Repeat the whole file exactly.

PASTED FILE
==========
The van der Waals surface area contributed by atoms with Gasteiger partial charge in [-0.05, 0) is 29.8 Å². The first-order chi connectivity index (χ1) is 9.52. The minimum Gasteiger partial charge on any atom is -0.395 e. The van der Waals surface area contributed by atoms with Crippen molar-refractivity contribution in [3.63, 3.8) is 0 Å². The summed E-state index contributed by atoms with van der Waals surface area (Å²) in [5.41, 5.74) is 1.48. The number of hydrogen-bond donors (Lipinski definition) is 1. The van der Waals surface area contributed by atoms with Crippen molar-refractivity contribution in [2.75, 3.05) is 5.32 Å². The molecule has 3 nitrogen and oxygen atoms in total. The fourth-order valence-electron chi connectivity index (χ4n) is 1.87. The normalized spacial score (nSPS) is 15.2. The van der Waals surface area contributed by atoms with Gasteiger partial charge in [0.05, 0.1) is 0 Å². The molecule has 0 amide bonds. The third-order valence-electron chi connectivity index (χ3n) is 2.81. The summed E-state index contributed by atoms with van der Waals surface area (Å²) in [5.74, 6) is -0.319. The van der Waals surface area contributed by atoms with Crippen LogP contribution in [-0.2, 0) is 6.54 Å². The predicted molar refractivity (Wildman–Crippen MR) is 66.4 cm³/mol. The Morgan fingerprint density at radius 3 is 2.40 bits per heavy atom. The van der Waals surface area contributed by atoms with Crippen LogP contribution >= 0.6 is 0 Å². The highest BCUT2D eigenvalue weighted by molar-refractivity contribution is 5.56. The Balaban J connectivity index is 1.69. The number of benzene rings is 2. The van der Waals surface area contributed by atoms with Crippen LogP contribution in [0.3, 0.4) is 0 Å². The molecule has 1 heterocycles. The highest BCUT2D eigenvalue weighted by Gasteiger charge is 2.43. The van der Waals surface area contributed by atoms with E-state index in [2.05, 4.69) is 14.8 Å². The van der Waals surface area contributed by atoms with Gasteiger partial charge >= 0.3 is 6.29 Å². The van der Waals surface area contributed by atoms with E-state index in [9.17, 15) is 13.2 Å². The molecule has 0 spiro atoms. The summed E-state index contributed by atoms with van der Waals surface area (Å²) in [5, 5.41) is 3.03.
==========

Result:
The van der Waals surface area contributed by atoms with Gasteiger partial charge in [-0.05, 0) is 29.8 Å². The first-order chi connectivity index (χ1) is 9.52. The minimum Gasteiger partial charge on any atom is -0.395 e. The van der Waals surface area contributed by atoms with Crippen molar-refractivity contribution in [3.63, 3.8) is 0 Å². The summed E-state index contributed by atoms with van der Waals surface area (Å²) in [5.41, 5.74) is 1.48. The number of hydrogen-bond donors (Lipinski definition) is 1. The van der Waals surface area contributed by atoms with Crippen molar-refractivity contribution in [2.75, 3.05) is 5.32 Å². The molecule has 3 nitrogen and oxygen atoms in total. The fourth-order valence-electron chi connectivity index (χ4n) is 1.87. The normalized spacial score (nSPS) is 15.2. The van der Waals surface area contributed by atoms with Gasteiger partial charge in [0.05, 0.1) is 0 Å². The molecule has 0 amide bonds. The third-order valence-electron chi connectivity index (χ3n) is 2.81. The summed E-state index contributed by atoms with van der Waals surface area (Å²) in [5.74, 6) is -0.319. The van der Waals surface area contributed by atoms with Crippen LogP contribution in [-0.2, 0) is 6.54 Å². The predicted molar refractivity (Wildman–Crippen MR) is 66.4 cm³/mol. The Morgan fingerprint density at radius 3 is 2.40 bits per heavy atom. The van der Waals surface area contributed by atoms with Crippen LogP contribution >= 0.6 is 0 Å². The highest BCUT2D eigenvalue weighted by molar-refractivity contribution is 5.56. The Balaban J connectivity index is 1.69. The number of benzene rings is 2. The van der Waals surface area contributed by atoms with Crippen LogP contribution in [0.3, 0.4) is 0 Å². The molecule has 1 heterocycles. The highest BCUT2D eigenvalue weighted by Gasteiger charge is 2.43. The van der Waals surface area contributed by atoms with E-state index in [2.05, 4.69) is 14.8 Å². The van der Waals surface area contributed by atoms with Gasteiger partial charge >= 0.3 is 6.29 Å². The van der Waals surface area contributed by atoms with E-state index in [9.17, 15) is 13.2 Å². The molecule has 0 spiro atoms. The summed E-state index contributed by atoms with van der Waals surface area (Å²) in [5, 5.41) is 3.03.